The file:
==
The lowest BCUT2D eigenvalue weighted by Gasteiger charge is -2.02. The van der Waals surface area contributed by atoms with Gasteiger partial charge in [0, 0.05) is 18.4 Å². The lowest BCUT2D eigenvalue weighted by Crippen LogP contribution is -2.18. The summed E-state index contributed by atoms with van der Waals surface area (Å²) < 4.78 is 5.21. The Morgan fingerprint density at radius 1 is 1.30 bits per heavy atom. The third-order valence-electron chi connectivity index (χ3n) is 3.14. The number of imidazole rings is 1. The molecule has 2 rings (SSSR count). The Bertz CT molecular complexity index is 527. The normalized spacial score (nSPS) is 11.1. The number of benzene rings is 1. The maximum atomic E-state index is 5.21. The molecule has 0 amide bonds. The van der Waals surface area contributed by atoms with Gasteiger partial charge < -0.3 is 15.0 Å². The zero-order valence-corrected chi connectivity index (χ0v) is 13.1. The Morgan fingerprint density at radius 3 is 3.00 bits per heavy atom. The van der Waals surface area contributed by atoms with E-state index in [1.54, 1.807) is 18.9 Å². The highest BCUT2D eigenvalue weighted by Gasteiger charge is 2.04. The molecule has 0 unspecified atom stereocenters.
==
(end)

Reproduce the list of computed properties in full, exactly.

The lowest BCUT2D eigenvalue weighted by Gasteiger charge is -2.02. The van der Waals surface area contributed by atoms with Gasteiger partial charge in [0, 0.05) is 18.4 Å². The lowest BCUT2D eigenvalue weighted by Crippen LogP contribution is -2.18. The summed E-state index contributed by atoms with van der Waals surface area (Å²) < 4.78 is 5.21. The Morgan fingerprint density at radius 1 is 1.30 bits per heavy atom. The third-order valence-electron chi connectivity index (χ3n) is 3.14. The number of imidazole rings is 1. The molecule has 2 rings (SSSR count). The Bertz CT molecular complexity index is 527. The normalized spacial score (nSPS) is 11.1. The number of benzene rings is 1. The maximum atomic E-state index is 5.21. The molecule has 0 amide bonds. The van der Waals surface area contributed by atoms with Gasteiger partial charge < -0.3 is 15.0 Å². The zero-order valence-corrected chi connectivity index (χ0v) is 13.1. The Morgan fingerprint density at radius 3 is 3.00 bits per heavy atom. The van der Waals surface area contributed by atoms with E-state index in [1.54, 1.807) is 18.9 Å². The highest BCUT2D eigenvalue weighted by Gasteiger charge is 2.04. The molecule has 0 unspecified atom stereocenters.